ds
v
v0 a t
dt
s
t
so
0
ds
(
v
a
t
)
dt
0
1 2
s s0 v 0 t a t
2

## 28. Motion with uniform/constant acceleration a

v dv a ds
v
s
v0
s0
v
d
v
a
ds
1 2 1 2
v v 0 ac ( s s 0 )
2
2
v v 2 a ( s s0 )
2
2
0

## 29. Summary

• Time dependent acceleration
• Constant acceleration
s s (t )
v v0 a t
ds
v
dt
2
dv d s
a
2
dt dt
a ds v dv
1 2
s s0 v 0 t a t
2
v v 2 a ( s s0 )
2
2
0

## 30.

Example 3
• A car moves in a straight line such that for a short time its
velocity is defined by v = (3t^2 + 2t) m/s, where t is in
seconds. Determine its position and acceleration when t =
3 s. (When t = 0, s = o).
When t = 3 s
s 3 3 36 m
3
2
a 6 * 3 2 20 m s
2

## 32.

Cartesian (Rectangular) Coordinates
To describe the plane motion of a particle, we use the
Cartesian (Rectangular) Coordinates (x-y).
Y
Path
x
P
r
y
Y
vP
vy
path
P
vx
X
Y
path
X
aP
Ay
P
Ax
X

## 33. 12Projectile Motion

• Projectile: any body that is given an initial
velocity and then follows a path determined by
the effects of gravitational acceleration and air
resistance.
• Trajectory – path followed by a projectile

## 34.

Cartesian Coordinates of
Projectile Motion
Max. Height
y
V0
g
V0 sin
o
V0 cos
x
B
Range
X

## 35.

Horizontal and vertical components of velocity
are independent.
Vertical velocity decreases at a constant rate
due to the influence of gravity.

## 36.

Cartesian Coordinates of
Projectile Motion
• Assumptions:
(1) free-fall acceleration
(2) neglect air resistance
• Choosing the y direction as positive upward:
ax = 0;
ay = - g (a constant)
y
v0
• Take x0= y0 = 0 at t = 0
• Initial velocity v0 makes an
x
angle with the horizontal
v 0x v 0 cosθ
v 0y v 0sin θ

## 37. Horizontal Motion of Projectile

• Acceleration in X-direction: ax= 0
• Integrate the acceleration yields:
( ) v x v 0 cosθ constant
• Integrate the velocity yields:
( ) x v 0 t cosθ

## 38. Vertical Motion of Projectile

• ay = ac= -g = -9.81 m/s2
• Integrate the acceleration yields:
( ) v v0 ac t
( )
v y (v0 ) y gt
v y v 0 sinθ gt
• Integrate the velocity yields:
( )
gt 2
y v 0 t sinθ
2

## 39.

• ax = 0;
ay = - g (a constant)
• Integration of these acceleration yields
v x v0 cosθ constant
v y v 0 sin θ g t
x v 0 t cosθ
(1)
y v 0 t sin θ g t /2
2
(2)
• Elimination of time t from Eqs. 1 & 2 yields
• Equation of the path of projectile
y x tan θ (g x sec θ / 2 v )
2
2
2
o
(3)

## 40.

Maximum Height of Projectile
Max. Height
y
V0
o
x
X

## 41.

Maximum Height of Projectile
At the peak of its trajectory, vy = 0.
v y v 0y a t v o sin gt 0
v 0 sin
Time t1 to reach the peak t1
g
g
1 2
Substituting into: y v 0 sin t gt
2
v 0y
h y max
v 0sinθ 1 v 0 sinθ
g
v 0sinθ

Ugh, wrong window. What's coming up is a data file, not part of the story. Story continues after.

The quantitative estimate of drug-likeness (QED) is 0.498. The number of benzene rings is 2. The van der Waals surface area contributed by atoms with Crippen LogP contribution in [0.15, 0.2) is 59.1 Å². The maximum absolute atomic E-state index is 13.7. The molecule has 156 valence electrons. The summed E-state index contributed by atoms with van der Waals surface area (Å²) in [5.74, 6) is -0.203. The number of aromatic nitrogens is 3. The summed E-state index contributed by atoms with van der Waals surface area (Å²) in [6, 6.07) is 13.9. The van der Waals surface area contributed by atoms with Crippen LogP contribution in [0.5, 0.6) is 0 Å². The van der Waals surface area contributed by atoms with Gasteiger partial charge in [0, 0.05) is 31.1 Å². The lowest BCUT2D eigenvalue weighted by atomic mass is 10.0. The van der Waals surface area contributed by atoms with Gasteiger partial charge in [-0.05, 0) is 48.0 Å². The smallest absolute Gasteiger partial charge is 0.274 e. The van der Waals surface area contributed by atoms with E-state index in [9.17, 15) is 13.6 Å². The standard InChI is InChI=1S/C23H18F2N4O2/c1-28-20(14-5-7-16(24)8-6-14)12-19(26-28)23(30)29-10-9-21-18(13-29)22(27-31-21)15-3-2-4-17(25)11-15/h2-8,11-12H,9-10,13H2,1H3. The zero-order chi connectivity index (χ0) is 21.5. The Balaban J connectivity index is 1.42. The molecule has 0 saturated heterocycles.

g 2 g
v 0sinθ
2
h y max
g
1 v 0sinθ
2
g
2
2

## 42.

Maximum Height of Projectile
v 0 sin
1 v 0 sin
2
g
2
h y max
h y max
2
g
(v o sin )
v sin v
2g
2g
2g
2
2
o
2
2
0y
v 0 sinθ
v 0 sinθ
x v 0x t v 0x
v 0 cosθ
g
g
2
v o sin 2θ
sin2θ
x
sinθ cosθ
2g
2

## 43.

Maximum Height of Projectile and
the corresponding time and X
h y max
v sin
2g
2
o
2
o
v sin 2θ
x
2g
v 0 sin
t1
g
2

## 44.

The Horizontal Range of Projectile
y
V0
V0
o
Range OB
B
X

## 45.

The Horizontal Range of Projectile
The range (OB) where y = 0.
1 2
y v 0 sin t gt
2
Time for the range OB
2 v 0 sin
tB
g
For the rang OB substitute into:
x v 0 t B cosθ
2
o
2v o
v
X OB v o cosθ
sinθ
2 sinθ cosθ
g
g
2
2
vo
vo
X OB
sin2(90 - θ)
sin2 θ
g
g

## 46.

The Horizontal Range of Projectile
From the Rang equation it is clear that an
angle of firing with the horizontal gives the
same range OB as an angle of firing (90 - )
with the horizontal or as an angle of with
vertical.

## 47.

Maximum Range OB* of Projectile
y
V0
o
Range OB
B
Max. Range OB*
B*
X

## 48.

Maximum Range OB* of Projectile
To calculate max. Range (OB*) and its angle
2
o
v
X OB
sin2(90 - θ)
g
sin2(90 - θ) 1 sin(2 )
θ 45
2
vo
OB
g
*
o

## 49.

Projection Angle
• The optimal angle of projection is dependent
on the goal of the activity.
• For maximal height the optimal angle is 90o.
• For maximal horizontal distance the optimal
angle is 45o.

## 50.

Projection angle = 10 degrees
10 degrees

## 51.

Projection angle = 45 degrees
10 degrees
30 degrees
40 degrees
45 degrees

## 52.

Projection angle = 60 degrees
10 degrees
30 degrees
40 degrees
45 degrees
60 degrees
80 degrees

## 53.

Projection angle = 75 degrees
10 degrees
30 degrees
40 degrees
45 degrees
60 degrees
75 degrees
80 degrees
So angle that maximizes Range
( optimal) = 45 degrees

## 54.

Example: A ball traveling at 25 m/s drive off of
the edge of a cliff 50 m high. Where do they
land?
25 m/s
Horizontally
x = x0 + (v0)x t
Initial Conditions
vx = 25
m/
s
vy0 = 0 m/s
a =- 9.8
m/ 2
s
Vertically
v = v0-gt
y = y0 + v0t + 1/2gt2 ….
t=0
v2 = v02 - 2g(y-y0)….
y0 = 0 m
x = 25 *3.19 = 79.8 m
-50 = 0+0+1/2(-9.8)t2 … t = 3.19 s
y =- 50 m
x0 =0 m
79.8 m